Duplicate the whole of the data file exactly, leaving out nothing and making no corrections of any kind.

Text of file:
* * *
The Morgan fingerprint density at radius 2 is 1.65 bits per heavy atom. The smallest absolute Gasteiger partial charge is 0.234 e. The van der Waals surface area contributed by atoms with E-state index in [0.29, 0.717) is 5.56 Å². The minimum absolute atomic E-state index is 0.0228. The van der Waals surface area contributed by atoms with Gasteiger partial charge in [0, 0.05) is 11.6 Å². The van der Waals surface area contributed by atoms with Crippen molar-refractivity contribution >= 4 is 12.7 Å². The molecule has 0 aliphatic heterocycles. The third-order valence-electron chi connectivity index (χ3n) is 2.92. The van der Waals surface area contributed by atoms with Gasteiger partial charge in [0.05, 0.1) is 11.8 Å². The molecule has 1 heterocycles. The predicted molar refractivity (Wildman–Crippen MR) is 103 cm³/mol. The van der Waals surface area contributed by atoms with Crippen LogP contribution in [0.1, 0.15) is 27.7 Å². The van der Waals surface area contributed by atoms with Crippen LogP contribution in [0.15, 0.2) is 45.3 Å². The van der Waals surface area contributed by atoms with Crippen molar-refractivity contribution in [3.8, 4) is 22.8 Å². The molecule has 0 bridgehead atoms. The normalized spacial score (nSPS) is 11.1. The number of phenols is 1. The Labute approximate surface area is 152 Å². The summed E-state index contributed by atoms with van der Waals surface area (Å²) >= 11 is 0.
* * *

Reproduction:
The Morgan fingerprint density at radius 2 is 1.65 bits per heavy atom. The smallest absolute Gasteiger partial charge is 0.234 e. The van der Waals surface area contributed by atoms with E-state index in [0.29, 0.717) is 5.56 Å². The minimum absolute atomic E-state index is 0.0228. The van der Waals surface area contributed by atoms with Gasteiger partial charge in [0, 0.05) is 11.6 Å². The van der Waals surface area contributed by atoms with Crippen molar-refractivity contribution >= 4 is 12.7 Å². The molecule has 0 aliphatic heterocycles. The third-order valence-electron chi connectivity index (χ3n) is 2.92. The van der Waals surface area contributed by atoms with Gasteiger partial charge in [0.05, 0.1) is 11.8 Å². The molecule has 1 heterocycles. The predicted molar refractivity (Wildman–Crippen MR) is 103 cm³/mol. The van der Waals surface area contributed by atoms with Crippen LogP contribution in [0.1, 0.15) is 27.7 Å². The van der Waals surface area contributed by atoms with Crippen LogP contribution in [0.15, 0.2) is 45.3 Å². The van der Waals surface area contributed by atoms with Crippen molar-refractivity contribution in [3.8, 4) is 22.8 Å². The molecule has 0 bridgehead atoms. The normalized spacial score (nSPS) is 11.1. The number of phenols is 1. The Labute approximate surface area is 152 Å². The summed E-state index contributed by atoms with van der Waals surface area (Å²) >= 11 is 0.